Damascus bombings aim to disrupt peace talks: Syrian Foreign Ministry
Syria has condemned the recent triple bomb attacks that hit a suburb of the capital, Damascus, and killed scores of people, describing the bombings as an attempt to thwart “Syrian-Syrian” dialog underway in Switzerland.
Syria’s Foreign Ministry issued the condemnation in two identical letters addressed to the United Nations (UN)’s secretary general and the president of the UN Security Council following the three blasts that hit an area near the holy shrine of Hazrat Zeinab (PBUH), the granddaughter of Prophet Muhammad (PBUH) on Sunday, Syria’s SANA reported.
Responsibility for the bombings was claimed by Daesh. At least 71 people were killed and more than 110 others were injured in the attacks.
The terrorists detonated a car bomb at a bus station at the overcrowded residential neighborhood of Koua al-Sudan in the district of al-Sayyida Zeinab on Sunday afternoon; then two bombers set off their explosive belts when medics and civilians gathered to rescue the victims from the first attack, according to the ministry.
The bombings came as delegates from the Syrian government and its divided opposition groups have gathered in Geneva, Switzerland, for UN-brokered negotiations aimed at finding a solution to the conflict that has been going on in Syria since March 2011.
In the Sunday letters, the Syrian Foreign Ministry said the terrorist attacks were part of attempts by terrorist organizations – which it said are backed by foreign states such as Turkey, Saudi Arabia and Qatar – to disrupt ongoing peace efforts and to spread terror among the local population.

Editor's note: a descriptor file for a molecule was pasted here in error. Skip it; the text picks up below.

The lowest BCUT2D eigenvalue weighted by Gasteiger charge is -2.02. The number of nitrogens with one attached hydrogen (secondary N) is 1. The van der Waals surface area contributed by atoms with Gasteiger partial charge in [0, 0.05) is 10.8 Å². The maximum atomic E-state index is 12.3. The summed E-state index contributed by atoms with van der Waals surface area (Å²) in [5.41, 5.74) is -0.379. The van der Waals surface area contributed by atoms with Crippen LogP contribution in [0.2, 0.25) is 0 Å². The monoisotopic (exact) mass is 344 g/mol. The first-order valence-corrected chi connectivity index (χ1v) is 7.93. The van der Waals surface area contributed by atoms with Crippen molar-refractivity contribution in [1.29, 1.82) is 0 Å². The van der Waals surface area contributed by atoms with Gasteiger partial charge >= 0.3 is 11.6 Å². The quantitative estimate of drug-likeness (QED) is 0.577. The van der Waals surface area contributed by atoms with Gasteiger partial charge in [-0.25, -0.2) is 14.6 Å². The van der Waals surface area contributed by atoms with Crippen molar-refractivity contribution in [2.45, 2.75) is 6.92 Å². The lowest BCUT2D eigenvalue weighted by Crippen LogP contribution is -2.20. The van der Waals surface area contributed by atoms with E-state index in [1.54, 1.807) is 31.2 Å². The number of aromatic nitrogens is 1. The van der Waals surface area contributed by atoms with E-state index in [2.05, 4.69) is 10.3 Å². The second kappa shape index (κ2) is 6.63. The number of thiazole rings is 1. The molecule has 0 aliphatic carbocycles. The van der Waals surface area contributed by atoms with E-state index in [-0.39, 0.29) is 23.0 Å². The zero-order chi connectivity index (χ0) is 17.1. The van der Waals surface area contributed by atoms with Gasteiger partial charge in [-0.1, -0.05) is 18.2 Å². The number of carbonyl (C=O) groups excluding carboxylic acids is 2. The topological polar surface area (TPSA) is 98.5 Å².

It said the attacks are also meant to raise the morale of the terrorist groups that have been suffering heavy losses as the Syrian army continues to regain ground in militant-held areas.
The letters said, “What caught our attention is that the perpetrator of this crime had said in a statement that the bombing comes in support of the opposition delegation coming from Riyadh to participate in the talks with the government delegation in Geneva.”
The Foreign Ministry also called on the letters’ recipients to condemn the Sunday bombings. It urged the Security Council to take deterrent measures against the countries that support terrorism.
Iran has also condemned the bomb attacks, saying that the foreign-sponsored militants in Syria are attempting to disrupt the Geneva peace talks.
Bashar al-Ja’afari, the head of the Syrian government delegation to the talks, also said at a press conference in Geneva that the bomb attacks are proof of the link between the so-called opposition delegates and the terrorists in the country.
Separately, EU foreign policy chief Federica Mogherini said in a statement that the incident “near the holy shrine is clearly aimed to disrupt the attempts to start a political process.” She condemned the bombings.
The peace talks for Syria are to be held in an 18-month timetable under a resolution unanimously approved by the UN Security Council on Syria last December. Resolution 2254 endorses a roadmap for a peace process in Syria. It also calls for a nationwide ceasefire in the Arab country, the formation of a “credible, inclusive and non-sectarian” government within six months and UN-supervised “free and fair elections” within 18 months.